Boston Marathon One Year Later: Stories of Creative Expression and Resilience
Jeremy Nobel, MD, MPH, Founder and President, Foundation for Art and Healing
It’s been a year. Despite four deaths, a few hundred injured, and a merciless attack on our city’s sense of safety and security, Boston is stronger now than it was before the bombs went off. The city is united in important ways, resolute and ready to run that race again – this time with the whole world looking on. Terrorism failed in Boston, and I think there are lessons to be learned from the last year of Boston’s recovery, about resilience in general.
A month following last year’s bombing, I posted something on The Huffington Post, sharing my perspective as a public health professional that resilience is fundamental to the public’s health, and suggesting a concerted effort be launched to better understand resilience, measure it, and produce it as a sturdy plank in our social platform. Sadly, there is no future scenario in which the threat of community and personal disruption from terrorism and other violent antisocial acts, or weather disasters like Hurricanes Katrina and Sandy, or even economic disruptions like the 2008 recession, can be excluded, or even becomes less likely. Consequently, we need to be as prepared as possible to withstand these shocks, recover, and move on.
There are many factors that increase resilience: close relationships with family and friends, a sense of confidence in being able to adapt and respond to adversity, good problem solving and communication skills, and an ability to frame negative events within a context that allows the perception of at least a partial positive meaning. Since resilience is vital to survival, it is not surprising that social activities and rituals that support and grow these factors, at both the individual and community level, are all part of how we respond and cope.
Many are aware of the activities in and around Boston and elsewhere that brought people together and provided support by offering a sense of connectedness and meaning. Some of these activities were focused and tactical, like forming teams to run together in this year’s marathon, or to support others who will. In other cases, community groups formed to help individuals recover, raise funds for victims, or to honor them in various ways.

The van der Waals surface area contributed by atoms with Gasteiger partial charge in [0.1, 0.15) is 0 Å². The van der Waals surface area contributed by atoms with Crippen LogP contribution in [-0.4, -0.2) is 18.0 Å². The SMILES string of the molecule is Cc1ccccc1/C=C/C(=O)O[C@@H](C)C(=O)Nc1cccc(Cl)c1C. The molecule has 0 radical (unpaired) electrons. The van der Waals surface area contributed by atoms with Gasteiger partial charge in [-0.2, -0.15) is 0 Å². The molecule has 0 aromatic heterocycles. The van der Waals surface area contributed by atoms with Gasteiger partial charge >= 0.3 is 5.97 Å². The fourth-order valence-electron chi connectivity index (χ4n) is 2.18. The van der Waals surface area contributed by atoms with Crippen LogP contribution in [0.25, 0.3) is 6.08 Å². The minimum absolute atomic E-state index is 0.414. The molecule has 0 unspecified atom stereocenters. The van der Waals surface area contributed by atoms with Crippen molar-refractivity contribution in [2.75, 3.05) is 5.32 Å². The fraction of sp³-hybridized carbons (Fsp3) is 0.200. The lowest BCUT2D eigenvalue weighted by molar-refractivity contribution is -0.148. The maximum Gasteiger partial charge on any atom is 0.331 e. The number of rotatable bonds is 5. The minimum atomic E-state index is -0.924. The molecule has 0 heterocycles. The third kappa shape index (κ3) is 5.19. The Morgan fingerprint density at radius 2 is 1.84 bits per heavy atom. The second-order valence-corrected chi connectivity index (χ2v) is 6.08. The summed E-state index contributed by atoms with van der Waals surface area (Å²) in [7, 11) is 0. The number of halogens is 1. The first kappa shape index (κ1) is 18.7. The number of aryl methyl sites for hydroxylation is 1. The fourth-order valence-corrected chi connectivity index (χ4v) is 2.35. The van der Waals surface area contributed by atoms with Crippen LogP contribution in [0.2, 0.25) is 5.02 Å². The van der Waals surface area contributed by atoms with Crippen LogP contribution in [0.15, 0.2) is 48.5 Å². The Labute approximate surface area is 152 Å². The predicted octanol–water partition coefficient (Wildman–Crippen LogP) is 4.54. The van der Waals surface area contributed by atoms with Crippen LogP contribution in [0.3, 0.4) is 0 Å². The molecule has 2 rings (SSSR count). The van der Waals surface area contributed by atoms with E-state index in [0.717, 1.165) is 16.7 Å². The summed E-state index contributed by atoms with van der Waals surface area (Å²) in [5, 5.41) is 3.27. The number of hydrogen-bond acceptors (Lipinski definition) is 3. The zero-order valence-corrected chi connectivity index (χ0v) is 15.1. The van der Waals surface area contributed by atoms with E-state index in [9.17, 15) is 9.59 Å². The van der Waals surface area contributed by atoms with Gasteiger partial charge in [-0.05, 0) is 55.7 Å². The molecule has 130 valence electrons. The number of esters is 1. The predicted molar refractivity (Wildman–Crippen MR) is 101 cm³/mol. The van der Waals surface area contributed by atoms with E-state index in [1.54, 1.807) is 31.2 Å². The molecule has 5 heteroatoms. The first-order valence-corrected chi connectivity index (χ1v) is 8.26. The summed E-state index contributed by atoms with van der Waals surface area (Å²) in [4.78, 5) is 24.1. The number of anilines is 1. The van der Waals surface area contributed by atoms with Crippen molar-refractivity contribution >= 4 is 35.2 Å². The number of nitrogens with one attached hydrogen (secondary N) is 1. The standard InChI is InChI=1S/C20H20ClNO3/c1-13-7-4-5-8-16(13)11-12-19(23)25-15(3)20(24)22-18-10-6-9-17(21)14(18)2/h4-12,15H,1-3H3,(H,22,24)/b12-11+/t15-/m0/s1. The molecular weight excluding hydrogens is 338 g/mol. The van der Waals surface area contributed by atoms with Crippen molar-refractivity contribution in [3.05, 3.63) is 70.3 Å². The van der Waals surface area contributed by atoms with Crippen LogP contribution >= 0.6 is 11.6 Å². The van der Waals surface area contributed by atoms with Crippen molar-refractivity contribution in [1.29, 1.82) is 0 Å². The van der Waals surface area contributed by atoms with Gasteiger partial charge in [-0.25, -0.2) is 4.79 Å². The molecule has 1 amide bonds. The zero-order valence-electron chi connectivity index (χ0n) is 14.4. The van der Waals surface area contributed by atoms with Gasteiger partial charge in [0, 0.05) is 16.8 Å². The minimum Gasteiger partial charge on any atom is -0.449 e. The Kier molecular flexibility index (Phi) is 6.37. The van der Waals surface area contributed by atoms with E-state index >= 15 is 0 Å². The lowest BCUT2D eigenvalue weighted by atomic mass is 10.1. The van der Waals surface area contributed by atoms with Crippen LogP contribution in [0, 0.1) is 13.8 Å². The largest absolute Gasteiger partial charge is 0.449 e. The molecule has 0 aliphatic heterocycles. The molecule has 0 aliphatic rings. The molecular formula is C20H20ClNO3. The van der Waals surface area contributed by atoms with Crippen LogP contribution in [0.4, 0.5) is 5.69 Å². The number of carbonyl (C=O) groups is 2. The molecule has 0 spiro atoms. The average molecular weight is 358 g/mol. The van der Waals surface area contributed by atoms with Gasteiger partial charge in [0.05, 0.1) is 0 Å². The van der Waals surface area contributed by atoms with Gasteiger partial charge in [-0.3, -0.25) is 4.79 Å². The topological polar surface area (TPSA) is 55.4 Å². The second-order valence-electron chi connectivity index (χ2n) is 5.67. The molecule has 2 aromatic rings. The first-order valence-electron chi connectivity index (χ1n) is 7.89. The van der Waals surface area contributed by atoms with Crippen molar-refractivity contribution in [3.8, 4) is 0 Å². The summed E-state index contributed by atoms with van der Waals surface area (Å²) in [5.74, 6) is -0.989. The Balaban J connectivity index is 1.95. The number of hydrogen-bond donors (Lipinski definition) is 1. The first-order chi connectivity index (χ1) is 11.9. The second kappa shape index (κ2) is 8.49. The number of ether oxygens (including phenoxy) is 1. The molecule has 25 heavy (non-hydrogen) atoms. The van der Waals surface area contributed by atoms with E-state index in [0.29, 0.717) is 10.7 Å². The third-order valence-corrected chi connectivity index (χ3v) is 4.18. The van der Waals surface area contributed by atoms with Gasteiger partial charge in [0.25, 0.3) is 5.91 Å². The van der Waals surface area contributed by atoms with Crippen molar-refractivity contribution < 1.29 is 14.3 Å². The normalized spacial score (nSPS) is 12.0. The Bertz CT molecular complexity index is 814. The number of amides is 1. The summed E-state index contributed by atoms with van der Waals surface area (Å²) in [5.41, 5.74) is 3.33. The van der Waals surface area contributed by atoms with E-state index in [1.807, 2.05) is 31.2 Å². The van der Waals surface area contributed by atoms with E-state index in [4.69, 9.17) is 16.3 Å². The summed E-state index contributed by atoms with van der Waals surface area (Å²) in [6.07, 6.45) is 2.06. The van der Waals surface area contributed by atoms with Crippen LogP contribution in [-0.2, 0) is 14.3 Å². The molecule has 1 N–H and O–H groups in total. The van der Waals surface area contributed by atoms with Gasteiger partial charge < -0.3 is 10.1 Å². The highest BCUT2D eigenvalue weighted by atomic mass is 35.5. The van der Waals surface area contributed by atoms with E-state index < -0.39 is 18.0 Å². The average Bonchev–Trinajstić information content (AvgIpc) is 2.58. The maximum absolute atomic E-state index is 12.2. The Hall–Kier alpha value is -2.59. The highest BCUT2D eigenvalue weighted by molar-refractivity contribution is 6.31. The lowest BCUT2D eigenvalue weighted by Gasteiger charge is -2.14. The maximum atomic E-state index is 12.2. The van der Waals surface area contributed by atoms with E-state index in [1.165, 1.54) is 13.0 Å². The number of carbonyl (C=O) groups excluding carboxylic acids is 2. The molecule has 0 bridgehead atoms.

There are less well-known stories of how people turned toward the power of creative arts as a source of healing and hope, employing music, writing, visual arts and more as a means to reflect upon, and find a way to “make sense” of the events last April 15, and to move forward – and in doing so, gave the rest of us a lift too! Read some of these stories, below.
All of these creative-arts based activities shared something important – the ability to convert a torrent of difficult thoughts and feelings into something that, while rooted in memories of the horrific, could construct a bridge to a different set of emotions and perspectives. That creative bridge provides a way to move ahead past tragic events, propelled forward with the thought that we are “all in this together” and “no one gets left behind.”
I believe that this unique and vital ability for creative arts to allow us to withstand the shock of terrible experiences, and still find a path that has meaning and purpose – to convert our pain and challenges into stories that can be shared with others in a way that inspires, motivates, and connects – is what explains art’s importance and centrality through history. As a public health practitioner, I think that a serious exploration and promotion of creative expression as a way to better put us in touch with ourselves and others – increasing resilience even as it increases compassion and empathy – is timely and warranted… not just in Boston, but worldwide.
Amid Trauma, Student Songwriters Tune in to Healing
Berklee College of Music students Callie Benjamin and Ben Johnston saw the marathon from distinct perspectives: one first-hand, and the other, through the lens of a combat veteran. Both turned to their music, pouring their hearts into lyrics, melodies and harmonies to process the traumatic event that occurred just blocks from the school. We were fortunate to be able to speak to them about their extraordinary experiences, and how music played a role in the individual and communal healing process.